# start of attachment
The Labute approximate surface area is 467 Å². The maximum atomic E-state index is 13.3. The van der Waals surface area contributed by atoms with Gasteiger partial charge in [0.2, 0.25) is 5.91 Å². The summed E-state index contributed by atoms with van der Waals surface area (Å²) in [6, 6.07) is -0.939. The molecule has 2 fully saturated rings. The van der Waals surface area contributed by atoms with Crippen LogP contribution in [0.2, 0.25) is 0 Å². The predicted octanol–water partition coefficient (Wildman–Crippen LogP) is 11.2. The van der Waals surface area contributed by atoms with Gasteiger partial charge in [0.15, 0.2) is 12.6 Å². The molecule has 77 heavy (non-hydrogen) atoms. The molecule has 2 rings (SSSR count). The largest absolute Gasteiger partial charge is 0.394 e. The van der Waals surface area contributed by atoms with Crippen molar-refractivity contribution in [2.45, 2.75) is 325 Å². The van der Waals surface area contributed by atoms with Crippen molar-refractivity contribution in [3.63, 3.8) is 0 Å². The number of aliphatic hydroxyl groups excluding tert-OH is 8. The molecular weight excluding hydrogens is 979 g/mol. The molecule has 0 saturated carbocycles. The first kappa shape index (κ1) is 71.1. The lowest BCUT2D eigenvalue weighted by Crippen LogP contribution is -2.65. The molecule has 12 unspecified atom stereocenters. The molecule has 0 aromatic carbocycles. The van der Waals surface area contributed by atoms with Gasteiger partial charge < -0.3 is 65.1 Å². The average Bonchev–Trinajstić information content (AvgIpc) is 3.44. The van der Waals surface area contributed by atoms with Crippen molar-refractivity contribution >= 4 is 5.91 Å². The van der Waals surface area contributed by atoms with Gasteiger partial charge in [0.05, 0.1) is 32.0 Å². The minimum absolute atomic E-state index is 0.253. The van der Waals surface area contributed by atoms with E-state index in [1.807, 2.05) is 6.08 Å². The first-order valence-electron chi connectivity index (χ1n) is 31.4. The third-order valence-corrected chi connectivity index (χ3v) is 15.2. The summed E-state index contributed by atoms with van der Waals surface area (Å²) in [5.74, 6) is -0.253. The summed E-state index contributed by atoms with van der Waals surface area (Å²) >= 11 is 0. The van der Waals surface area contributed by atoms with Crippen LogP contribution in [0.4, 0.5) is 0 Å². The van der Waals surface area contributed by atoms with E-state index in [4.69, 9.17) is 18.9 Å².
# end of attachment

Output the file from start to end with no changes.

The Labute approximate surface area is 467 Å². The maximum atomic E-state index is 13.3. The van der Waals surface area contributed by atoms with Gasteiger partial charge in [0.2, 0.25) is 5.91 Å². The summed E-state index contributed by atoms with van der Waals surface area (Å²) in [6, 6.07) is -0.939. The molecule has 2 fully saturated rings. The van der Waals surface area contributed by atoms with Crippen LogP contribution in [0.2, 0.25) is 0 Å². The predicted octanol–water partition coefficient (Wildman–Crippen LogP) is 11.2. The van der Waals surface area contributed by atoms with Gasteiger partial charge in [0.15, 0.2) is 12.6 Å². The molecule has 77 heavy (non-hydrogen) atoms. The molecule has 2 rings (SSSR count). The largest absolute Gasteiger partial charge is 0.394 e. The van der Waals surface area contributed by atoms with Crippen molar-refractivity contribution in [2.45, 2.75) is 325 Å². The van der Waals surface area contributed by atoms with Crippen molar-refractivity contribution in [3.63, 3.8) is 0 Å². The number of aliphatic hydroxyl groups excluding tert-OH is 8. The molecular weight excluding hydrogens is 979 g/mol. The molecule has 0 saturated carbocycles. The first kappa shape index (κ1) is 71.1. The lowest BCUT2D eigenvalue weighted by Crippen LogP contribution is -2.65. The molecule has 12 unspecified atom stereocenters. The molecule has 0 aromatic carbocycles. The van der Waals surface area contributed by atoms with Gasteiger partial charge < -0.3 is 65.1 Å². The average Bonchev–Trinajstić information content (AvgIpc) is 3.44. The van der Waals surface area contributed by atoms with Crippen molar-refractivity contribution >= 4 is 5.91 Å². The van der Waals surface area contributed by atoms with Gasteiger partial charge in [0.05, 0.1) is 32.0 Å². The minimum absolute atomic E-state index is 0.253. The van der Waals surface area contributed by atoms with E-state index in [1.807, 2.05) is 6.08 Å². The first-order valence-electron chi connectivity index (χ1n) is 31.4. The third-order valence-corrected chi connectivity index (χ3v) is 15.2. The summed E-state index contributed by atoms with van der Waals surface area (Å²) in [5.74, 6) is -0.253. The summed E-state index contributed by atoms with van der Waals surface area (Å²) >= 11 is 0. The van der Waals surface area contributed by atoms with Crippen LogP contribution in [0.4, 0.5) is 0 Å². The van der Waals surface area contributed by atoms with E-state index in [4.69, 9.17) is 18.9 Å².